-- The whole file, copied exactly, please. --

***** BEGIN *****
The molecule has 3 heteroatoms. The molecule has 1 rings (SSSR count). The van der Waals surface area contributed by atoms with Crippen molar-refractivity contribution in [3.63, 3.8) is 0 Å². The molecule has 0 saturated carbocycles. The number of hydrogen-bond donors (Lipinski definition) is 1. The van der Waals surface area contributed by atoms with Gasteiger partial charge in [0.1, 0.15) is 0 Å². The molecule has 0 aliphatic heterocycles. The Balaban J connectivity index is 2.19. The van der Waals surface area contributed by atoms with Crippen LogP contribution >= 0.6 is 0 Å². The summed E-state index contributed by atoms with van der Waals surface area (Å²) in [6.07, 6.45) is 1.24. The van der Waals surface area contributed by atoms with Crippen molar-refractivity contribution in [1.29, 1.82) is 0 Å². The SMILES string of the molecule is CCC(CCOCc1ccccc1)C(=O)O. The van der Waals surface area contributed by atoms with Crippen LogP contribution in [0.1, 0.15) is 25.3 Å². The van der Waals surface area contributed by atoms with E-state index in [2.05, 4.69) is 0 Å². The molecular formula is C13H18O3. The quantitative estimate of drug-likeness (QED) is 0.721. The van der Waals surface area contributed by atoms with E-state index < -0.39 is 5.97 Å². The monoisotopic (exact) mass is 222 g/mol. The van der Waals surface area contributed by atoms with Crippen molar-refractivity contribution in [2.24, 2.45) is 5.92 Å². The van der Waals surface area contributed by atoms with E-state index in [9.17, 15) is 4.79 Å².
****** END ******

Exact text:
The molecule has 3 heteroatoms. The molecule has 1 rings (SSSR count). The van der Waals surface area contributed by atoms with Crippen molar-refractivity contribution in [3.63, 3.8) is 0 Å². The molecule has 0 saturated carbocycles. The number of hydrogen-bond donors (Lipinski definition) is 1. The van der Waals surface area contributed by atoms with Gasteiger partial charge in [0.1, 0.15) is 0 Å². The molecule has 0 aliphatic heterocycles. The Balaban J connectivity index is 2.19. The van der Waals surface area contributed by atoms with Crippen LogP contribution >= 0.6 is 0 Å². The summed E-state index contributed by atoms with van der Waals surface area (Å²) in [6.07, 6.45) is 1.24. The van der Waals surface area contributed by atoms with Crippen molar-refractivity contribution in [1.29, 1.82) is 0 Å². The SMILES string of the molecule is CCC(CCOCc1ccccc1)C(=O)O. The van der Waals surface area contributed by atoms with Crippen LogP contribution in [0.1, 0.15) is 25.3 Å². The van der Waals surface area contributed by atoms with E-state index in [2.05, 4.69) is 0 Å². The molecular formula is C13H18O3. The quantitative estimate of drug-likeness (QED) is 0.721. The van der Waals surface area contributed by atoms with E-state index < -0.39 is 5.97 Å². The monoisotopic (exact) mass is 222 g/mol. The van der Waals surface area contributed by atoms with Crippen molar-refractivity contribution in [2.24, 2.45) is 5.92 Å². The van der Waals surface area contributed by atoms with E-state index in [9.17, 15) is 4.79 Å².